Sunday, July 3, 2016

Medieval Europe in New York

Many years ago, I met some Chicago friends in New York for a three-day weekend get-away.  We had the normal New York City plans, a couple of Broadway play, a few museums and lots of fine dining.  One thing we did on the spur of the moment was take a trip out to The Cloisters, the wing of the Metropolitan Museum of Arts that specializes in the art and architecture of Medieval Europe.

The Cloisters is located north of Manhattan in Fort Tryon Park and sits overlooking the Hudson River.  Getting to location is a bit of a challenge for most tourists so the place isn't visited as much as the Met is on a daily basis.  If you take public transportation, it involves subways, buses and lots of walking.  We opted to take a taxi since there were four of us to split the cost.  That worked very well on the trip out but we did have to wait quite awhile to get a taxi back into Manhattan.

Even with all the transportation obstacles, the trip was well worth it.  The place is quiet, peaceful and stunningly beautiful.  The building was designed by Charles Collens and it is an amalgamation of parts of five cloistered abbeys in Europe.  The parts were dismantled stone by stone and shipped to New York where they were reconstructed to form one cohesive building.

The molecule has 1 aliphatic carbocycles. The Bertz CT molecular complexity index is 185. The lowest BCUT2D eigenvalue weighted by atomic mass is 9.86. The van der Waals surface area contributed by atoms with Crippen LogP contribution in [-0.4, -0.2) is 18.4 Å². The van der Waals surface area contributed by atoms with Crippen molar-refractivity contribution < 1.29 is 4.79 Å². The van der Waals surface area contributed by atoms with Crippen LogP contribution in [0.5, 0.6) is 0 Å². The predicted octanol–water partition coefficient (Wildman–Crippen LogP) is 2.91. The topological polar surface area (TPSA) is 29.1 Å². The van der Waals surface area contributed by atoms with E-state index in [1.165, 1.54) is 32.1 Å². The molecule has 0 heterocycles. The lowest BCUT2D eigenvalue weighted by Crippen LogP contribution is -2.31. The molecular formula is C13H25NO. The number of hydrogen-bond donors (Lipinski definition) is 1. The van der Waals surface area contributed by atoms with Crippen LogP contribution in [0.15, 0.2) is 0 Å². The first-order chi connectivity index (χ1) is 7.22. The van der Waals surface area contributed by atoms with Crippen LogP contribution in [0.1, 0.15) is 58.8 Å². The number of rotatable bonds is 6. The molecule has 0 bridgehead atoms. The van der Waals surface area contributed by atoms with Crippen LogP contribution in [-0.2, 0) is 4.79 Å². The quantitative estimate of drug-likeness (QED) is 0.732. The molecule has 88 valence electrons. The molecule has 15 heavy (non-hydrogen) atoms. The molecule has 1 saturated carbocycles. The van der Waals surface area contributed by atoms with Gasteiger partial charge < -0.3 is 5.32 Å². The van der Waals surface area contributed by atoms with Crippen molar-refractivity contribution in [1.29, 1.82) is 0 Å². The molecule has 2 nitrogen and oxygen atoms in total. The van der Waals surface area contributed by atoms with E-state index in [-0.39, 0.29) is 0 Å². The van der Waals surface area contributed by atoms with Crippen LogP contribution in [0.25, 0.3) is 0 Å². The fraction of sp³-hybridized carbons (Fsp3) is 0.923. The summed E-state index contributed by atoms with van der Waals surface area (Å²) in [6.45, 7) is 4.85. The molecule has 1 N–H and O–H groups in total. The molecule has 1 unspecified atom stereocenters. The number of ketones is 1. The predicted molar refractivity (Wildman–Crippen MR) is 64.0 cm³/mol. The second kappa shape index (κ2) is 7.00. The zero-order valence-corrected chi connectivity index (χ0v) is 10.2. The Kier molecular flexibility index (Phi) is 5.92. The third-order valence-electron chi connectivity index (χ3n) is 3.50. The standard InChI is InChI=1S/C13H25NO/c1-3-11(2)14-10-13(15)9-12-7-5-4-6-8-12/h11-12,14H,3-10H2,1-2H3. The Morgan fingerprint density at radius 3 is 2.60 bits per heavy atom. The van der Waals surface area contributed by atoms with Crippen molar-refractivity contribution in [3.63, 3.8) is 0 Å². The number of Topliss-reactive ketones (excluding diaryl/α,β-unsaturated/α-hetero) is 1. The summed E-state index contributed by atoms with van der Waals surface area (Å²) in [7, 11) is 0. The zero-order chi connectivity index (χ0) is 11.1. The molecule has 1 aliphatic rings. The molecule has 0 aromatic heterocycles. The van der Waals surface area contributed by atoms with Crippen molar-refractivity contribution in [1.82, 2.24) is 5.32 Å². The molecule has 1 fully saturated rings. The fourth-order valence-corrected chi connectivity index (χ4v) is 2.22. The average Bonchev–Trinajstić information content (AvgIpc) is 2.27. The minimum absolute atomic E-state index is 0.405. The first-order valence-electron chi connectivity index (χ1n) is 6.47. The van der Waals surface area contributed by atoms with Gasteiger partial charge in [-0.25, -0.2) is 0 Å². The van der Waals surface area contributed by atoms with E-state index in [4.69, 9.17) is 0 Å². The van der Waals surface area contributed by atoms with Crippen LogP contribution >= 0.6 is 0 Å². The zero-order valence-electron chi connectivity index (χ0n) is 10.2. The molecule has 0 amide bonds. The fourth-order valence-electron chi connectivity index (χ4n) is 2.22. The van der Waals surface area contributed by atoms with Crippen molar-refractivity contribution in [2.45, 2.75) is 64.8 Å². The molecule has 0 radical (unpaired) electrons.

The rooms are full of paintings, sculptures and tapestries most of which were once the collection of American sculptor, art dealer and collector George Grey Barnard.

Barnard's works were acquired by John D Rockefeller, Jr. in 1925.  He also purchased the land that is now Fort Tryon Park and commissioned the construction of the building and the landscaping of the site.

It is now part of the Metropolitan Museum of Art.

To me, the true beauty of the place is in it's architecture and landscape as well as the peacefulness of the surroundings.  There is a very special meditative quality to the surroundings that makes you feel like you are having a rare visit to a real cloistered abbey for the day.

I'd very much love to visit here again.  The place is a photographer's paradise and since the last time I visited was before digital photography, these scanned photos do not do it justice.  Maybe I'll visit again the next time I find myself in New York.  I bet the hotel could arrange a driver for the trip there and back.


Lowell said...

I've never heard of this place anywhere! Too bad. What a beauty. You mean to say that stones were brought from five abbeys in Europe and used to build this place. That's incredible. I'm glad you went out there in spite of the travel problems.

William Kendall said...

I have heard of the Cloisters before. I'd love to visit!

Jack said...

Oh, The Cloisters. I have been there a few times and always enjoy it. It is a special place.

Jack said...

I just checked my blog. I showed photos from The Cloisters in December 2013 and December 2014. I guess I like to visit The Cloisters when in Manhattan over the holidays.

Catalyst said...

I had heard of the Cloisters because of a lady who told a salacious story about the place. I shan't repeat it.